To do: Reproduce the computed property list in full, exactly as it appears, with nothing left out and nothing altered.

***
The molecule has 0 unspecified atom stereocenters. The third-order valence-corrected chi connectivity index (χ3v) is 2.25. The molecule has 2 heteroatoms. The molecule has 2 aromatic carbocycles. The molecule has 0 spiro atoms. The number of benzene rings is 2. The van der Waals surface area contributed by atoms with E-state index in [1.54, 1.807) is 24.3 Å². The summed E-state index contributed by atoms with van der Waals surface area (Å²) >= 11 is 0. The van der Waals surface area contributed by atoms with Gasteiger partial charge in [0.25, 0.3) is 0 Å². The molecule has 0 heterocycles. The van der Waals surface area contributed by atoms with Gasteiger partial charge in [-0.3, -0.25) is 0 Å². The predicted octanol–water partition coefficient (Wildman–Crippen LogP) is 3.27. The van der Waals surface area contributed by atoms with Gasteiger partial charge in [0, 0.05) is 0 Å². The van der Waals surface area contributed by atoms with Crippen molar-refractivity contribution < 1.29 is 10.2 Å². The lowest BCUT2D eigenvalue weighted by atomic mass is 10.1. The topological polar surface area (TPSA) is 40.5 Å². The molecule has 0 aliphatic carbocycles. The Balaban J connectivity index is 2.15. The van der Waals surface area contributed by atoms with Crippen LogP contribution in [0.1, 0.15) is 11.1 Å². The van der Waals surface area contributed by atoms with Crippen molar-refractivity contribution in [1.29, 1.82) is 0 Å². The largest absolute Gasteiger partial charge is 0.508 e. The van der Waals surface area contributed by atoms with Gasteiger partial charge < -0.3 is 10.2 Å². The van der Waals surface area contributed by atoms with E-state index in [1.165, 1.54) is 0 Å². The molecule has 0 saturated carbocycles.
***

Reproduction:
The molecule has 0 unspecified atom stereocenters. The third-order valence-corrected chi connectivity index (χ3v) is 2.25. The molecule has 2 heteroatoms. The molecule has 2 aromatic carbocycles. The molecule has 0 spiro atoms. The number of benzene rings is 2. The van der Waals surface area contributed by atoms with E-state index in [1.54, 1.807) is 24.3 Å². The summed E-state index contributed by atoms with van der Waals surface area (Å²) >= 11 is 0. The van der Waals surface area contributed by atoms with Gasteiger partial charge in [0.25, 0.3) is 0 Å². The molecule has 0 heterocycles. The van der Waals surface area contributed by atoms with Gasteiger partial charge in [-0.3, -0.25) is 0 Å². The predicted octanol–water partition coefficient (Wildman–Crippen LogP) is 3.27. The van der Waals surface area contributed by atoms with Gasteiger partial charge in [0, 0.05) is 0 Å². The van der Waals surface area contributed by atoms with Crippen molar-refractivity contribution < 1.29 is 10.2 Å². The lowest BCUT2D eigenvalue weighted by atomic mass is 10.1. The topological polar surface area (TPSA) is 40.5 Å². The molecule has 0 aliphatic carbocycles. The Balaban J connectivity index is 2.15. The van der Waals surface area contributed by atoms with Crippen LogP contribution in [0.1, 0.15) is 11.1 Å². The van der Waals surface area contributed by atoms with Crippen molar-refractivity contribution in [1.29, 1.82) is 0 Å². The largest absolute Gasteiger partial charge is 0.508 e. The van der Waals surface area contributed by atoms with Gasteiger partial charge < -0.3 is 10.2 Å². The van der Waals surface area contributed by atoms with E-state index in [1.165, 1.54) is 0 Å². The molecule has 0 saturated carbocycles.